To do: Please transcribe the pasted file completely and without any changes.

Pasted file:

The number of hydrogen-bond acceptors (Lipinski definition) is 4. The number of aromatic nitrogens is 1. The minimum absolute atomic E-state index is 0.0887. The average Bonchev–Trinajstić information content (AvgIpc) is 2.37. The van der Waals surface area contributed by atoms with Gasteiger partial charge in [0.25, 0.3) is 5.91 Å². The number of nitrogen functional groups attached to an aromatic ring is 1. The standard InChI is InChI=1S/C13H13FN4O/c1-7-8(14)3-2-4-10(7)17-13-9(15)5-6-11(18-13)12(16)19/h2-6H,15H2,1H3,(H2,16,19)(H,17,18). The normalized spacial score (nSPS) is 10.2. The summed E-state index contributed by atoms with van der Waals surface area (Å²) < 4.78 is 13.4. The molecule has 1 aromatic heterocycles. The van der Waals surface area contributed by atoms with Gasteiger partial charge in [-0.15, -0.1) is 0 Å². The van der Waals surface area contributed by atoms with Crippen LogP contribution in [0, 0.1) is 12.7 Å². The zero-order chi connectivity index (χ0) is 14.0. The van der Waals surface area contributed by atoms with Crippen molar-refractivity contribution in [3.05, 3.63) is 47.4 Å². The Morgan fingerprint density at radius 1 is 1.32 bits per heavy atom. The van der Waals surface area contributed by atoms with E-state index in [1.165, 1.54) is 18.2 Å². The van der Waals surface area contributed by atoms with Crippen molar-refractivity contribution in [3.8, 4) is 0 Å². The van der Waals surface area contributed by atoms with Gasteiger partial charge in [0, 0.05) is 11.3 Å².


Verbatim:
The number of hydrogen-bond acceptors (Lipinski definition) is 4. The number of aromatic nitrogens is 1. The minimum absolute atomic E-state index is 0.0887. The average Bonchev–Trinajstić information content (AvgIpc) is 2.37. The van der Waals surface area contributed by atoms with Gasteiger partial charge in [0.25, 0.3) is 5.91 Å². The number of nitrogen functional groups attached to an aromatic ring is 1. The standard InChI is InChI=1S/C13H13FN4O/c1-7-8(14)3-2-4-10(7)17-13-9(15)5-6-11(18-13)12(16)19/h2-6H,15H2,1H3,(H2,16,19)(H,17,18). The normalized spacial score (nSPS) is 10.2. The summed E-state index contributed by atoms with van der Waals surface area (Å²) < 4.78 is 13.4. The molecule has 1 aromatic heterocycles. The van der Waals surface area contributed by atoms with Gasteiger partial charge in [-0.15, -0.1) is 0 Å². The van der Waals surface area contributed by atoms with Crippen LogP contribution in [0, 0.1) is 12.7 Å². The zero-order chi connectivity index (χ0) is 14.0. The van der Waals surface area contributed by atoms with Crippen molar-refractivity contribution in [3.05, 3.63) is 47.4 Å². The Morgan fingerprint density at radius 1 is 1.32 bits per heavy atom. The van der Waals surface area contributed by atoms with E-state index in [1.165, 1.54) is 18.2 Å². The van der Waals surface area contributed by atoms with Crippen molar-refractivity contribution in [3.8, 4) is 0 Å². The van der Waals surface area contributed by atoms with Gasteiger partial charge in [0, 0.05) is 11.3 Å².